Alcatel to Trim 20,000 Jobs

French telecommunications giant Alcatel said Friday that
it would cut some 20,000 workers from its staff over the next 15 months.


This constitutes approximately one quarter of its workforce, according to
the Associated Press. The concern would have about 60,000 employees
by the end of 2003. The company would not say what areas of its interests
would be affected, but it seems logical that the cuts will be global.


While staff trimming at the large firm is no surprise, the breadth is
certainly new news. The company originally wanted to pare its staff to
70,000 from 83,000. Now it will trim to 60,000. These new cuts will mean
that Alcatel will have shed nearly half of its work force in three years,
according to AP.


“This doesn’t come as a surprise at all,” said Yankee Group analyst Mark Bieberich. “I think you’ll see competitors scale back to about 60,000 employees by 2003. Some, such as Lucent, will have less.”


As for a timetable for improvement in the telco equipment market, Bieberich told internetnews.com that 2003 looks like it will be a break-even year in the industry. The analyst said he expects conditions to improve in mid-2004, noting that the slew of major equipment purchases like those made in 1999 won’t see light of day for another 18 months or so. Bieberich said Cisco and Alcatel enjoy solid relationships with their customers and are well positioned in their core businesses.


Like others of its ilk suffering from the dearth in phone company spending,
Alcatel wants to glide into the black next year; it anticipates revenue to
plummet by about 36 percent this year to $15.9 billion, down from last year’s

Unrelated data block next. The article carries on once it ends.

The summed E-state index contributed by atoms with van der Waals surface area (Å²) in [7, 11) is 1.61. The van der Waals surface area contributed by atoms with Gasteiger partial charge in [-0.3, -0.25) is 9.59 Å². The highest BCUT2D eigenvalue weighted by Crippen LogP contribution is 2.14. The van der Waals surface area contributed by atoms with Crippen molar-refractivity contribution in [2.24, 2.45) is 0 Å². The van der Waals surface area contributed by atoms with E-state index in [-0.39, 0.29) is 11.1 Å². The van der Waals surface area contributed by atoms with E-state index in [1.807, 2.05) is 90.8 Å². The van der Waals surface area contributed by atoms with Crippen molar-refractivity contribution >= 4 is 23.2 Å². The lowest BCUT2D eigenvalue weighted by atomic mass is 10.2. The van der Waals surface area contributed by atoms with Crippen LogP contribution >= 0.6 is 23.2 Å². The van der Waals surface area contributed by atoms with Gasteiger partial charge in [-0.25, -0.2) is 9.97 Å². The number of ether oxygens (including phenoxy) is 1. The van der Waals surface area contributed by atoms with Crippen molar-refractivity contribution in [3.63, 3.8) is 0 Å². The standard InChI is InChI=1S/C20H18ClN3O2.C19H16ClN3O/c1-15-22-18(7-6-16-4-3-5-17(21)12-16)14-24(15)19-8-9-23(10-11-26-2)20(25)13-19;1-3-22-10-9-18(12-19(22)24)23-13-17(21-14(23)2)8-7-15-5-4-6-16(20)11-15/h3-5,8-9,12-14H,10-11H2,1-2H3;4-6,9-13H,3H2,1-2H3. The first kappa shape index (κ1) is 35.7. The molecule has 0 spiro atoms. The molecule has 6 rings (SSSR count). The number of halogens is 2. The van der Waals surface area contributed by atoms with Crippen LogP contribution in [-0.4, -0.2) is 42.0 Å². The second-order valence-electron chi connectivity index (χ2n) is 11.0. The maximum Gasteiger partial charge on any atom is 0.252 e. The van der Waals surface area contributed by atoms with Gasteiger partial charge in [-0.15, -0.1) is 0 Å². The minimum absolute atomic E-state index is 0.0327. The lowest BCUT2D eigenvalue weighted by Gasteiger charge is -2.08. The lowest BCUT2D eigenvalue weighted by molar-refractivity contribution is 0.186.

sales of $24.9 billion.


To be sure, Alcatel’s current woes are comparable to those of North American competitors Nortel Networks and Lucent Technologies . Nortel announced August 27 that it would trim another 7,000
jobs and lowered its third-quarter revenue forecast. Nortel said it planned
to cut its work force to 35,000 people. The company had 95,500 employees in
December 2000.


Meanwhile, Lucent flirted with the New York Stock Exchange delisting mark
just three days ago. The company’s shares sank to 97 cents a share, a new
low since its 1996 spinoff from AT&T.


Cisco Systems’ lead in the flagging market is intact, as
it held on to first place with 14.6 percent of the $27.3 billion telco
equipment market in the quarter, according to Synergy Research Group.


Total revenue from communications equipment fell 27 percent from $37.3
billion a year earlier. Compared with the first quarter of 2002, Ericsson’s
market share rose to 11.3 percent from 9.4 percent; Alcatel’s share climbed
to 10.2 percent from 10.1 percent; Nortel’s increased to 9.8 percent from
9.7 percent; and Lucent Technologies Inc.’s slipped to 7.8 percent from 9.5
percent.


“Although we are starting to measure a stable recovery in enterprise IT
spending, recovery in service provider capital expenditures still remains
unseen,” says Jeremy Duke founder & principal analyst of SRG. “This
continues to be detrimental to traditional telecom manufacturers.”

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